Exclusive interview EpidemicNation.com with Nicholas Schendzielos, bass player for Job For A Cowboy/Cephalic Carnage.
Hi Nick, how are you?
Doing great, thanks! Finally at home for a while with my girlfriend and cats so that’s really nice. We’ve toured quite a bit this year, doing that always makes you appreciate home so much. I seem to play more bass at home than I do on the road as well which is really killer, you know, just learning new stuff and progressing as a player.
What is your current activities now?
Right now I’m doing an interview for you. I’m going to make a cup of coffee, and then I’m going to try to do another one of my wacky bass videos. www.youtube.com/bassfordays Since I’ve been home, I teach bass lessons, both in person and on skype. It’s really something I’m starting to enjoy.
How do you divide time between Job For A Cowboy and Cephalic Carnage ?
Cephalic has been considerably less busy since our drummer John decided he wanted to take a break from touring and raise his new little girl. We have Patrice Hamelin from Martyr playing with us now, and as he is also the drummer for Beneath the Massacre, we only get so much of his time a year. It basically goes like this, whoever books a time period first is who I’m with. Looking forward to this upcoming tour in two weeks in the states, where Cephalic is direct support for Job. A little double duty action sounds great to me!
Can you tell us how did you get involved with Cephalic Carnage and Job For A Cowboy ?
I played in a band with my grade school buddy Greg Williams. He’s a phenomenal drummer and we pretty much taught each other how to play. We started a band called AinMatter- which was two basses, drums, and vocals. No guitars! It was awesome. We started doing really well around Denver, playing sold out theater shows and what not, and then Sherwood from Skinless who had recently moved to Denver saw me playing with them. He and Zac from Cephalic were starting a side project, and he thought I’d be a fit. I ran into Zac on the street downtown and he asked me to do the side project, I said yes, of course, and then a month later Jawsh quit Cephalic and Zac asked me to join them instead of the side project. So that was awesome. Cephalic toured with Despised Icon in Europe for two weeks in ’08, where I met Al Glassman. Fast forward to 2010 and I was doing session bass work in Arizona with Jon Rice. We hit it off pretty well, so a month later I got a call from Jon saying their bassist had just left in the middle of tour. I couldn’t do it because Cephalic was going to Mexico the following week, but I knew Cephalic had nothing planned for a long time, so I said if they needed help past that I could do it. Being that I knew Al from before, and worked so well with Jon, they asked if I’d record an ep with them, (which ended of being the Gloom ep). It went well and they said they wanted me to join and they’d be open to working out the scheduling with Cephalic. Phew. Here I am!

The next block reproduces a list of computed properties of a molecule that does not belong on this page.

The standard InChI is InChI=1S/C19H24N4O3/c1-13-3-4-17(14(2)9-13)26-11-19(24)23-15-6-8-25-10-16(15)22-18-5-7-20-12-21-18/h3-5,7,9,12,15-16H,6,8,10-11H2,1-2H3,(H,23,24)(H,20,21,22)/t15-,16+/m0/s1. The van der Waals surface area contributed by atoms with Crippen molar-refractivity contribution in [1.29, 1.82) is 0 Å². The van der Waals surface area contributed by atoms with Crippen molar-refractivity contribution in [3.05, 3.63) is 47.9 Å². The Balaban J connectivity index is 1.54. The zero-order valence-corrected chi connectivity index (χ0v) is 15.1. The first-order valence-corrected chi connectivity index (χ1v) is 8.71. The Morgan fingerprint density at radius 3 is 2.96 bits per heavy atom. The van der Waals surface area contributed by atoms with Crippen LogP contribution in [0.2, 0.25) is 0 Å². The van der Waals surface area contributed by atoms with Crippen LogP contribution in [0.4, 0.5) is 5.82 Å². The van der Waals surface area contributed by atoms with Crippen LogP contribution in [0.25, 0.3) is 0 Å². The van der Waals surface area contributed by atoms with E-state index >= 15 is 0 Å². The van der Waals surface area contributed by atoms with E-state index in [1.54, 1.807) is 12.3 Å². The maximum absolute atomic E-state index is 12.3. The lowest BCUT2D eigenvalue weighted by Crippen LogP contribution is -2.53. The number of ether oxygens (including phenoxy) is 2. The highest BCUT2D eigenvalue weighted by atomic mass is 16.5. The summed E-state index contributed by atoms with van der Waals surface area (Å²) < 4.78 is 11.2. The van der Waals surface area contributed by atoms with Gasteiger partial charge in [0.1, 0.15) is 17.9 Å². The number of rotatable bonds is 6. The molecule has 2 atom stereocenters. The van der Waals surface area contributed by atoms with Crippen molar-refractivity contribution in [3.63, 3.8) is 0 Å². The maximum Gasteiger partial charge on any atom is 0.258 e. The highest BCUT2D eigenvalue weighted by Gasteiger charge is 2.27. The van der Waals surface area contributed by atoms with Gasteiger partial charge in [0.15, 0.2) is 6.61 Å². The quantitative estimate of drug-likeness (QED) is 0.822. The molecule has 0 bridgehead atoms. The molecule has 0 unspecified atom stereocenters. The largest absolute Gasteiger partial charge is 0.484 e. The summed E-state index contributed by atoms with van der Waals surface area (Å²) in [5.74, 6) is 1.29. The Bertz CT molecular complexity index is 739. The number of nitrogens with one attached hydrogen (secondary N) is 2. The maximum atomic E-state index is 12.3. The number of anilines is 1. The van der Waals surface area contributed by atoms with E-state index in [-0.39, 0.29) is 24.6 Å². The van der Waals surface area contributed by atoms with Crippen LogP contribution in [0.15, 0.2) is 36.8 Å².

Tell us something about album Demoncrazy ?
Demoncracy has some of my favorite bass work to date. Probably what I love most about it, is that the band and Jason Suecof (our producer) had no problem putting the bass where it should be in the mix (AUDIBLE!). You can hear everything that’s going on quite well and that’s good cause there’s a lot going on.
Why choose bass ?
Bass is the most underrated instrument almost of all time. You have so much control with what you choose to play. There is so much responsibility in shaping the sound a band will have. You have to tie the rhythm to the melody and so you’re really getting to be almost a percussionist as well as melodic player as well. It’s so fun to play through a huge ass rig just crushing huge notes and then playing fast as well. You can get more gigs in this industry than anyone else, because few people have figured out how cool it actually is, so nobody wants to play it.
Would you like to tell us about your bass setup on studio and on tour (string tuning,pedal setup, amp, ..etc.)?
I exclusively play Warwick basses. They are very essential to my sound. Live I play a custom shop Streamer Stage II which is just the finest instrument on the planet. I will also play either my Dolphin Pro I, or a Fortress Masterman (which is the first bass I ever bought!) In the studio I use a Corvette $$. NASTY sounding bass. With Cephalic I’m tuned B,E,A,D,G- with Job it’s ADGCF (they’re in D standard, but I love having the low option). I’ve been using a dbx 160a compressor when I can, or I’ll even run through my computer using a plug in compression. I’ve recently just picked up Source Audio as a pedal endorser. I use the Multiwave Bass Distortion pedal, the Bass Envelope Filter, and the Hot Hand wah. Check their stuff out, it’s really, really cool. I use a Warwick Hellborg Bass preamp, and then I play Aguilar Amplification heads and cabs. Right now is the Db750, and the db810. RUTHLESS gear! I play D’addario strings.
Who inspired you to playing bass ?
Les Claypool, Flea, Ryan Martinie, and as I got into playing more, Victor Wooten,
Jaco Pastorius, Michael Manring, Marcus Miller, and those types of cats,
and recently Evan Brewer.
Who’s your favorite metal bass player ?
I would have to say Ryan Martinie has the sickest style. It was just punchy, raw, gut filling, forward-thinking, and plain out fun.
What bands are you listening to lately?
Right now I’m doing the Deftones new record, the new Soundgarden, the Faceless’ Autothiesm, Between the Buried and Me, Trioscapes, Crosby, Stills, and Nash, Zero 7, etc. I listen to pretty much everything.
Any suggestions for new metal bands?
Kitezh is really sick, Clinging to the Trees of a Forest Fire, Vimana, Legion of Death, Yakuza, etc. I could go on forever!
Thanks for your time Nick, Good luck
Thank you man! Appreciate the time!
Check out Nick Youtube channel at www.youtube.com/bassfordays
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